Lemma 8. The zeros [Xn] ofthe characteristic function A(X) coincide with the eigenvalues of the boundary value problem L(a, a). Thefunctions <p(x, Xn) and f(x, Xn) are eigenfunctions corresponding to the eigenvalue Xn, and there exists a sequence [pn] such that

Y(x,K ) = ßn<p(x,K), ßn = 0.

Proof. Let A(X0) = 0. Thenbyvirtue of {f(x, A0), <p(x, X0)) = 0, <p(x, X0) = Cf(x, X0) for some constant C. Hence X0 is an eigenvalue and <p(x,X0), f(x,X0) are eigenfunctions related to A0.

Conversely, let X0 be an eigenvalue of L(a, a), show that A(X0) = 0. Assuming the converse suppose that A(X0) = 0. In this case the functions (p(x,X0) and f(x,X0) are linearly independent. Then y(x,X0) = ct(p(x,X0) + c2f(x,X0) is a general solution of the problem L(a, a). If q = 0, we can write

(p (x, Xo) = -y (x, Xo) - — f (x, Xo).

The numbers {an} are called normalized numbers of the boundary value problem L(a, a).

Lemma 9. The equality A(Xn) = -2Xnanpn holds. Here A(X) = (d/dX)A(X).

Proof. If we differentiate the equalities

- f" (x, X) + [2Xp (x) + q (x)] (f (x, X) = X2f (x, X),

- y" (x, X) + [2Xp (x) + q (x)] f (x, X) = X2f (x, X)

with respect to X, we get

- <p" (x, X) + [2Xp (x) + q (x)] q> (x, X) = X2<p (x, X) +2[X- p (x)] <f (x, X),

- y" (x, X) + [2Xp (x) + q (x)] f (x, X) = X2f (x, X) +2[X- p (x)] f (x, X).

By virtue of these equalities we have

{(p (x, X) y' (x, X) - <p' (x, X) y (x, A)}

= 2[X- p (x)] f (x, X) y (x, X),

— {<p (x, X) y' (x, X) - f (x, X) y (x, A)}

= 2[X- p (%)] f (x, X) y (x, X).

If the last equations are integrated from x to n and from 0 to x, respectively, by the discontinuity conditions we obtain

(<p(ç,a)y' (s,\)-<p' tf.WUC = -2 f (A-p(ï))<p(ï,A)y(ï,A)dï,

(<p(-,A)f' (£,,A)-cp' (ï,A)y(ï,A))\XQ

= -2 I* (A-p(ï))<p(ï, A) y (ï, A) dÇ.

If we add the last equalities side by side, we get

W[<p(ï,A),y(ï,A)]+W[<p(ï,A),y(ï,A)]

-2 j1 (A-p(ï))<p(ï,A)y(ï,A)dï

À (A) = -2f(A-p (V) cp (I-, A) y (Ç, A) df. (32)

For A ^ An, this yields

À (An) = -2 I (An - p (V) cp (Ç, An) Y (H, An) dÇ

= -2pn I (*« -P(Ï))V (iK)dt

= -2A Jn cp2 (Ç,Xn)dt

-I p(t)cp2 &An)dt A„ Jo

= -2X n ß„ a„.

The lemma is proved.

Let A0(A) = a+ cos[An-p+(n)]+a cos[A(2a-n)+p (ri)] and {A0n} are zeros of A 0(A).

Lemma 10. The roots of the characteristic equation A 0(A) = 0 are separate, that is

inf \A° - Ao\ = ß>0.

n=m\ n m\ 1

Proof. Let An - fi+(n) = x. Then, A(2a -n) + f$~(n) = kx + b, where k = (2a - n)/n, b = j3+(n)((2a - n)/n) + fi-(n). Since a e (n/2, ri), then k e (0,1). Using these notations we can rewrite the equation A0(A) = 0 in the following form:

A cos x = cos (kx + b).

Here A = -(a+/a-) which implies that |A| > 1. Preliminarily show that there are no multiple roots of (35). Assuming the converse we suppose x0 to be a multiple root of (35). Then

A sin xo = k sin (kxo + b)

holds. Now (35)and(36) imply that A2 = 1-(1-k2 )sin2(kx0 + b) < 1 which is a contradiction. Therefore, (35) has no multiple roots.

Further assuming (34) not to be true let [x'p} and {x} be increasing sequences of roots of (35) such that x'p = x'p and

\xp -xp\ = 0.

If we assume that x'p = 2npn + r'p, where n e N and {r'p} is a bounded sequence (0 < r'p < 2ri), then from (37) we find that x'p = 2npn + r^, where [r'p} is a bounded sequence such that limp^mlr'p -r'p | = 0. It is obvious that kx'p = 2n[knp] + s'p, kx'p = 2n[knp] + s'p, where s'p = 2n{knp} + r'pk, s'p = 2n{kn.p}+r'p k andlim^^Js^-s^| = 0.Here [•] and {•} denote the integer and fractional parts of a real number, respectively. Since sequences {r'} , {r!} , {/} and {/'} will be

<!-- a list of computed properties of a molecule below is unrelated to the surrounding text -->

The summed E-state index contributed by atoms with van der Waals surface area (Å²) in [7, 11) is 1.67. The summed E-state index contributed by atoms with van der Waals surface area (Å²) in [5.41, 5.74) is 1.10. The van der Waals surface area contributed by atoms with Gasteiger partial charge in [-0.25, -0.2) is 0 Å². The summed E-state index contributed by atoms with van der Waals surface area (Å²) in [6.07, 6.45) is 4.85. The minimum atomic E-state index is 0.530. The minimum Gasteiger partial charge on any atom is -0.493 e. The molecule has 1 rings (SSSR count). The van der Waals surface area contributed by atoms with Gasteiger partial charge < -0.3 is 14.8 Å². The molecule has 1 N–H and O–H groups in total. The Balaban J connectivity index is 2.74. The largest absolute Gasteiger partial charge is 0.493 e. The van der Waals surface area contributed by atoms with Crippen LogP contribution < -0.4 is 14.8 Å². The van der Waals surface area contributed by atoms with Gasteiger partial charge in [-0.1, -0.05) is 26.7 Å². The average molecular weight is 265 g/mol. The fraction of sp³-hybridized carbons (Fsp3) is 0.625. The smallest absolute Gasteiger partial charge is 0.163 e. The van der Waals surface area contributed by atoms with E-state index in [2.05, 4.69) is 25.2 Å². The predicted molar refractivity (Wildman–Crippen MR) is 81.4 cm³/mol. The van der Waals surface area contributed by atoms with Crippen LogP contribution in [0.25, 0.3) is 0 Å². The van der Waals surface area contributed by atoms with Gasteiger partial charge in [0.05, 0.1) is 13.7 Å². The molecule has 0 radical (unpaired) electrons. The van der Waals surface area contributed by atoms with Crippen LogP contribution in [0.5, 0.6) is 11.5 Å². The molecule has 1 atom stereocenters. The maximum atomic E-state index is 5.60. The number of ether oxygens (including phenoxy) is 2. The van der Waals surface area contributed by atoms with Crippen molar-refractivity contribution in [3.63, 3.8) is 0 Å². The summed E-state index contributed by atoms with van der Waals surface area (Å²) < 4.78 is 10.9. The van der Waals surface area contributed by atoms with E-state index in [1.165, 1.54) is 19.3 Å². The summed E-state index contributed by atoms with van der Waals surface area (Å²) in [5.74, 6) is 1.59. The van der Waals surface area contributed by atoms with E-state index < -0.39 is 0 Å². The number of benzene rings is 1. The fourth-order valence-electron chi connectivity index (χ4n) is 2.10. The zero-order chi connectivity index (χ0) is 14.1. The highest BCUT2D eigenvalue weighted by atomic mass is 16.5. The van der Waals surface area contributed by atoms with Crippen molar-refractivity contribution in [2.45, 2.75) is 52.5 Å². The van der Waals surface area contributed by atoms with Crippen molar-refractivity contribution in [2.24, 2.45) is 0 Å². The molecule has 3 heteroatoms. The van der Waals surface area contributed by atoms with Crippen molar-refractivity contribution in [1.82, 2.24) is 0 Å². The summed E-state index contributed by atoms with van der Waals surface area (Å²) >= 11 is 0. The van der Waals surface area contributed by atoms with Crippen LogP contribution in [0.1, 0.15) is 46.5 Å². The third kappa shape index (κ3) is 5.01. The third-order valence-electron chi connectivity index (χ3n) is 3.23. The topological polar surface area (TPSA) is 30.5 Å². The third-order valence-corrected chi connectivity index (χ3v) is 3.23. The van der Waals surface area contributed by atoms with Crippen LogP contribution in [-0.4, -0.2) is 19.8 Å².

bounded, without loss of generality we can assume that these sequences are convergent. Then let

lim r' = lim r'' = x0,

p^rn V p^rn V

Am^ = =^ (39)

Therefore, we can write the equality A cos x'p = cos(kx'p + b)

A cos r'p = cos (s'p + b) . Then by virtue of (38) and (39), from (40) we get

A cos x0 = cos (y0 + b). Similarly we can obtain

A cos r'p = cos (s'p + b) . Further, from (40) and (42), we have

in I a

r + r r - r

A ■ P P ■ P P

A sin —-— sin —-— = sin

SP +SP . ~p

—-- + b ) sin —

s" -SP

Let us write this equality as

I ii I ii

r + r r - r i p p . p p A sin —-— sin —-—

SP + SP 2

. k(r'p -r'l )

Now dividing both sides of equality (44) by (r'p - r' )/2 = 0

■p rP)

and taking limit as p ^ <x>, by virtue of (3) and (39), we obtain

A sin xo = k sin (yo + b).

Finally, from (41) and (45), we conclude that A2 = 1 - (1 -fc2)sin2(y0 + b) < 1 which is a contradiction. Hence roots of

(36) equation À0(A) = 0 are separate. The lemma is proved.

Denote

On the other hand, since

rn = + n= 0,1,.

Gs := {A:\A- X0n\ > S} (S>0),

where S is sufficiently small positive number (S < fi/2). Lemma 11. For sufficiently large values of n, one has

X e Tn. (47)

\A(X)-A0 (X)\<^ellmMn,

Proof. As it is shown in [38],\A0(A)| > Cse1 ImMn for all X e Gs, where Cs > 0 is some constant. On the other hand, since

lim e-'Im(A(X)-A 0 (X))

|A| — to

= lim e 'lm (J A(n,t) cos Xt dt

\X\ — to

\ B(n,t) si Jo

sin Xt dt

for sufficiently large values of n (see [1]) we get (47). The lemma is proved. □

Lemma 12. The problem L(a, a) has countable set of eigenvalues. If one denotes by X1,X2,... the positive eigenvalues arranged in increasing order and by X_1, X_2,... the negative eigenvalues arranged in decreasing order, then eigenvalues of the problem L(a, a) have the asymptotic behavior

i i0 dn Sn

= K +K + X>,

where Sn e l2 and dn is a bounded sequence, X°n (\/n)ß+(n) + hn, supn\hn\ < rn.

Proof. According to Lemma 11, if n is a sufficiently large natural number and X e Tn, we have \A0(A)\ > Cse'lmXiin > (Cs/2)e1 ImA|" > \A(A) - A0(A)\. Applying Rouche's theorem we conclude that for sufficiently large n inside the contour Tn the functions A0(X) and A0(X) + {A(A) - A0(A)} = A(X) have the same number of zeros counting their multiplicities. That is, there are exactly (n + 1) zeros X0, X1,..., Xn. in Tn. Analogously, it is shown by Rouche's theorem that, for sufficiently large values of n, the function A(X) has a unique zero inside each circle \X - Xn\ < S. Since S > 0 is arbitrary, it follows that Xn = X0n + en, where limn — m£n = 0. Further according to A(Xn) = 0, we have

o A(n,t) cos (X° + £n)t

B (n, t) sin (X0n + en) tdt = 0.

A o (X)

= a+ cos (Xn - ß+ (n)) + oT cos (X (2a - n) + (n)),

A o (X0n + en) = A0 (X0n)en + o(en),

n —> rn,

(50) takes the form of

o A(n,t) cos (X0n + £n)tc

B (n, t) sin (x0n + £n)tdt + 0 (en) = 0,

n —> rn. (52)

It is easy to see that the function A 0(X) is type of "Sine" [39], so there exists ys > 0 such that \A0(A°)\ > ys > 0 is satisfied for all n. We also have

X0n = n+-ß+ (n) + hn, n

where sup n\hn\ < M for some constant M > 0 [40] (see also [41]). Further, substituting (53) into (52) after certain transformations [1, page 67], we reach £n e l2. We can obtain more precisely